Quantcast

Got Homework?

Connect with other students for help. It's a free community.

  • across
    MIT Grad Student
    Online now
  • laura*
    Helped 1,000 students
    Online now
  • Hero
    College Math Guru
    Online now

Here's the question you clicked on:

55 members online
  • 0 replying
  • 0 viewing

amberjordan2006 Group Title

.

  • one year ago
  • one year ago

  • This Question is Closed
  1. zepdrix Group Title
    Best Response
    You've already chosen the best response.
    Medals 1

    Hmm it looks like we can do Partial Fraction Decomposition.

    • one year ago
  2. amberjordan2006 Group Title
    Best Response
    You've already chosen the best response.
    Medals 0

    And how would I do that?

    • one year ago
  3. zepdrix Group Title
    Best Response
    You've already chosen the best response.
    Medals 1

    \[\large \frac{2s-3}{s^2-3s+2}\]The denominator can be factored, giving us,\[\large \frac{2s-3}{(s-2)(s-1)}\] From here, let's try applying Partial Fraction Decomposition. The factors in the denominator will break up like so, \[\large \frac{2s-3}{(s-2)(s-1)} \qquad = \qquad \frac{A}{s-2}+\frac{B}{s-1}\] Where \(\large A\) and \(\large B\) are unknown constants that we need to solve for. The reason they're constants is because the unknown term you place on the top of each fraction, should be one degree lower than the denominator. Just something to maybe remember. :) Ok let's try solving this,

    • one year ago
  4. zepdrix Group Title
    Best Response
    You've already chosen the best response.
    Medals 1

    Hmm, yes it is :) It's good if you understand why you're doing that though. We'll start by multiplying through by the denominator on the left.\[\large \cancel{(s-2)(s-1)}\frac{2s-3}{\cancel{(s-2)(s-1)}} \qquad = \qquad \left(\frac{A}{s-2}+\frac{B}{s-1}\right)(s-2)(s-1)\] And yes, after cancelling some stuff out on the right, you should get the thing you're thinking.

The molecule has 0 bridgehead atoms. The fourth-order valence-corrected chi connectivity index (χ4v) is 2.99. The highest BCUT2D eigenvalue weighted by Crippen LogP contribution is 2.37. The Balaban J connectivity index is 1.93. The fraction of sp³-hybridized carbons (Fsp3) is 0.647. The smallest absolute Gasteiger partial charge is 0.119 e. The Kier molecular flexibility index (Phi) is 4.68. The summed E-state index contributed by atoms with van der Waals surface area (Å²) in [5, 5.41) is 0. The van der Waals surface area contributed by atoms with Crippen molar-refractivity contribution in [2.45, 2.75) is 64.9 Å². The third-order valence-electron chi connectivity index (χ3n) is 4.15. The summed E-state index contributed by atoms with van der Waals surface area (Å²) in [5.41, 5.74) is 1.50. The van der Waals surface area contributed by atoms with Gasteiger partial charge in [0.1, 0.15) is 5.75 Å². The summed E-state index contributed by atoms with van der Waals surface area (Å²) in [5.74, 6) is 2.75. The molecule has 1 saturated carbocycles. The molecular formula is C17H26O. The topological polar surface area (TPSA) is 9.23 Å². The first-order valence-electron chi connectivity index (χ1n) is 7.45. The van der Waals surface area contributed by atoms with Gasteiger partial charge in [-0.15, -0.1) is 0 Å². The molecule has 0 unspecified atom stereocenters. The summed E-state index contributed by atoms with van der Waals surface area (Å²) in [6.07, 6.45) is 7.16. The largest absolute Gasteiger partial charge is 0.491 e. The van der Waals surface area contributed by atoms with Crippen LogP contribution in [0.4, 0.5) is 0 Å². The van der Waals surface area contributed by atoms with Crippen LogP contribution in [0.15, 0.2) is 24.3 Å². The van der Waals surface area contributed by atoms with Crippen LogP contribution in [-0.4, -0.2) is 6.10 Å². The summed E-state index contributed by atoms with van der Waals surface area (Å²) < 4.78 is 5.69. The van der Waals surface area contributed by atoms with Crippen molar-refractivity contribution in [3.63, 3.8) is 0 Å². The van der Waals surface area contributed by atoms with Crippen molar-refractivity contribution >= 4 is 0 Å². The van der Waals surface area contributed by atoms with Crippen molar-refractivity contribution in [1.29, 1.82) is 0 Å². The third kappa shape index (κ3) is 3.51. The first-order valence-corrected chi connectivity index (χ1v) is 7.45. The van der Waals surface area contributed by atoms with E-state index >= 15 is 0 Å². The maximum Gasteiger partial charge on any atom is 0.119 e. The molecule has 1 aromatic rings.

• one year ago
  5. zepdrix Group Title
    Best Response
    You've already chosen the best response.
    Medals 1

    Hopefully you're coming up with something like this, \[\large 2s-3=A(s-1)+B(s-2)\] The s-2 's cancelled on the A term, while the s-1 's cancelled on the B term.

    • one year ago
  6. zepdrix Group Title
    Best Response
    You've already chosen the best response.
    Medals 1

    There are several ways to continue from here. Since we have nice easy factors, the way I would recommend is by plugging in values for \(\large s\), (which is what I think you meant c; ). If you plug in \(\large s=1\) you should be able to find B very easily.

    • one year ago
  7. zepdrix Group Title
    Best Response
    You've already chosen the best response.
    Medals 1

    A=1, B=1? Yah that's what I'm coming up with also. Remember the initial setup that we did? You want to plug the values back into that.

    • one year ago
  8. zepdrix Group Title
    Best Response
    You've already chosen the best response.
    Medals 1

    Looks good c: Understand how to solve it from here?

    • one year ago
  9. zepdrix Group Title
    Best Response
    You've already chosen the best response.
    Medals 1